Interest rate dives to historic low of 2%
THE Reserve Bank has cut the official interest rate by 25 basis points to 2% as predicted by economists.
The cut could save a borrower with a $300,000 mortgage around $47 per month in repayments if it is passed on in full by the banks.
At its monthly meeting today, the Board lowered the rate to the historic low, sighting Australia's 'falling trade terms' as one of the reasons.
"The global economy is expanding at a moderate pace, but commodity prices have declined over the past year, in some cases sharply," a statement released by the RBA read.
"These trends appear largely to reflect increased supply, including from Australia. Australia's terms of trade are falling nonetheless".
"The Federal Reserve is expected to start increasing its policy rate later this year, but some other major central banks are stepping up the pace of unconventional policy measures. Hence, financial conditions remain very accommodative globally, with long-term borrowing rates for sovereigns and creditworthy private borrowers remarkably low."
The Australian dollar initially dipped following the RBA's decision but has since bounced back.
The cut is effective as at May 6, 2015.
CoreLogic RP Data head of research, Tim Lawless says the RBA is in a tough position, trying to stimulate economic growth without adding more fuel to the housing market demand.
"The Sydney and Melbourne housing markets are already responding to lower mortgage rates; since the previous interest rate cut in February," said Mr Lawless
"CoreLogic RP Data have reported auction clearance rates moving to new record highs and the annual trend in capital gains has rebounded higher after moderating over most of 2014.
"The RBA are clearly prepared to look through the strong housing market results, as they should be well aware that the high rate of capital growth is evident only in Sydney where dwelling values are up 14.5% over the past twelve months and Melbourne where values have moved 6.9% higher.
"Every other capital city is recording annual growth in dwelling values of less than 2.5%.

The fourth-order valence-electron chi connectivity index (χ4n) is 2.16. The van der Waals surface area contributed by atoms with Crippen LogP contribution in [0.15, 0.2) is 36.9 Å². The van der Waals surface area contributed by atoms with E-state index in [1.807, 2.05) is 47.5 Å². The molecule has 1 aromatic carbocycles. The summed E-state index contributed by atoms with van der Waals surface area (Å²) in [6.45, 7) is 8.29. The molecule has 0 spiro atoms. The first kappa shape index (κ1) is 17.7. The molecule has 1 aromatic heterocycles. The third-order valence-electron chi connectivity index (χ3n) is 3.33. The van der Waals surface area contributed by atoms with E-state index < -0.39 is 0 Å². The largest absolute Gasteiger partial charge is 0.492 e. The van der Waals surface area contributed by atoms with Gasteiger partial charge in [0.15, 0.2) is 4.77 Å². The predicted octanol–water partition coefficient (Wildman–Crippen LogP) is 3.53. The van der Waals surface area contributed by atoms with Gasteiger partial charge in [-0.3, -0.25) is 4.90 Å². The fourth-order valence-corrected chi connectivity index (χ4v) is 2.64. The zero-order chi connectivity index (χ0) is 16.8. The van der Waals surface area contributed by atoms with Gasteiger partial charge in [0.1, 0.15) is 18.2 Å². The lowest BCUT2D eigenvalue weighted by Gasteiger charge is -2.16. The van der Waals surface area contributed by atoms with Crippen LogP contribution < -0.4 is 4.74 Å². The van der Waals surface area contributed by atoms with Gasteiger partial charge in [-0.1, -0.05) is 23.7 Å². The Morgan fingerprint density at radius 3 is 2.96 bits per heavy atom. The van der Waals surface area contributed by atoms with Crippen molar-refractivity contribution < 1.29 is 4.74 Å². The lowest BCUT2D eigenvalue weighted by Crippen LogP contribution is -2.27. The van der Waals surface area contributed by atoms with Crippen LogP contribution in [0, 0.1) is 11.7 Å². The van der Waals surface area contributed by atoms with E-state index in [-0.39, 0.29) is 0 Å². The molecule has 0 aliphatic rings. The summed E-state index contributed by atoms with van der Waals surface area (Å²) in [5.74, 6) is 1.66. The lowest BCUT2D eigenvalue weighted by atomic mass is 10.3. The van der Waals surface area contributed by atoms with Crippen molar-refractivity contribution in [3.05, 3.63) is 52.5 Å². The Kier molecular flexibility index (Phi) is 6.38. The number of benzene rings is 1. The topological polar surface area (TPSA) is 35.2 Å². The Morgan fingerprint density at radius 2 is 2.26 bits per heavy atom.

"With mortgage rates now moving even lower we are expecting dwelling values will continue rising, however it is hard to imagine the high rate of capital gain in Sydney won't start to moderate over the coming months as investor demand is curbed by tougher lending standards for investment loans and also by diminishing rental yields and affordability.
"Potentially we may start to see stronger housing market conditions in cities like Brisbane and Adelaide where capital gains have been relatively muted over the past two cycles of growth."
YOUR home loan repayments could be just a touch cheaper after today with the Reserve Bank of Australia expected to cut rates when the board meets later today.
It would be the second time this year the RBA has cut rates.
That February reduction was the first time in 18 months that the RBA felt compelled to tinker with the figures.
If it is cut, those paying off an average mortgage of $300,000 over 25 years would save less than $50 a month.
Financial news network Bloomberg found 23 economists out of 27 were predicting interest rates to tumble another 25 basis points or a quarter of one percent, bringing the rate to an all-time low of 2%.
To put this number into context, when the cash rate was first established in 1990, it sat at 17%.
It gradually fell throughout the 1990s and into the noughties, with a few exceptions, reaching a record low of 3.5% in late 2009 as the Global Financial Crisis began to bite into Australian industry.
The rate briefly recovered, but returned to 3.5% in October 2012 and has been gradually falling since.